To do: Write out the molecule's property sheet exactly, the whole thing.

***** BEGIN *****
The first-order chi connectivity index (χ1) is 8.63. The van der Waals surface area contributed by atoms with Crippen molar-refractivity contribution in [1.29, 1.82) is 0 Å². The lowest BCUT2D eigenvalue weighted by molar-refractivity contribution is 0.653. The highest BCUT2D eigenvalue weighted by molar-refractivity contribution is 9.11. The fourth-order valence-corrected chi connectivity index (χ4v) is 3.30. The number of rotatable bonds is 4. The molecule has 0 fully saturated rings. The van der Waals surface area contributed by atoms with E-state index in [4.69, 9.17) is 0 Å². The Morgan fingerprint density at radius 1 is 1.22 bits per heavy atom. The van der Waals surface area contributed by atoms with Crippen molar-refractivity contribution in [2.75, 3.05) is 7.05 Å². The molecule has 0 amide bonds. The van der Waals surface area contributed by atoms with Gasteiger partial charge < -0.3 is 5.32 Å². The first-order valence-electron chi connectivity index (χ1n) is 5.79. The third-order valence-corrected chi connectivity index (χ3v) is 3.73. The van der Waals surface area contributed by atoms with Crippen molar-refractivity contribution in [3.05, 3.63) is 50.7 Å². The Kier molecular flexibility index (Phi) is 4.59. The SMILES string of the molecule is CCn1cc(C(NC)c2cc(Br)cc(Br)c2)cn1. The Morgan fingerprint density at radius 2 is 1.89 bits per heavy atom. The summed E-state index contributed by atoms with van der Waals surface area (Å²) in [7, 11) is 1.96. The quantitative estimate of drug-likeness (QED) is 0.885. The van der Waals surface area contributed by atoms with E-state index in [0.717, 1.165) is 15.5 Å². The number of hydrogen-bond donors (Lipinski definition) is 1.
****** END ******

The first-order chi connectivity index (χ1) is 8.63. The van der Waals surface area contributed by atoms with Crippen molar-refractivity contribution in [1.29, 1.82) is 0 Å². The lowest BCUT2D eigenvalue weighted by molar-refractivity contribution is 0.653. The highest BCUT2D eigenvalue weighted by molar-refractivity contribution is 9.11. The fourth-order valence-corrected chi connectivity index (χ4v) is 3.30. The number of rotatable bonds is 4. The molecule has 0 fully saturated rings. The van der Waals surface area contributed by atoms with E-state index in [4.69, 9.17) is 0 Å². The Morgan fingerprint density at radius 1 is 1.22 bits per heavy atom. The van der Waals surface area contributed by atoms with Crippen molar-refractivity contribution in [2.75, 3.05) is 7.05 Å². The molecule has 0 amide bonds. The van der Waals surface area contributed by atoms with Gasteiger partial charge < -0.3 is 5.32 Å². The first-order valence-electron chi connectivity index (χ1n) is 5.79. The third-order valence-corrected chi connectivity index (χ3v) is 3.73. The van der Waals surface area contributed by atoms with Crippen molar-refractivity contribution in [3.05, 3.63) is 50.7 Å². The Kier molecular flexibility index (Phi) is 4.59. The SMILES string of the molecule is CCn1cc(C(NC)c2cc(Br)cc(Br)c2)cn1. The Morgan fingerprint density at radius 2 is 1.89 bits per heavy atom. The summed E-state index contributed by atoms with van der Waals surface area (Å²) in [7, 11) is 1.96. The quantitative estimate of drug-likeness (QED) is 0.885. The van der Waals surface area contributed by atoms with E-state index in [0.717, 1.165) is 15.5 Å². The number of hydrogen-bond donors (Lipinski definition) is 1.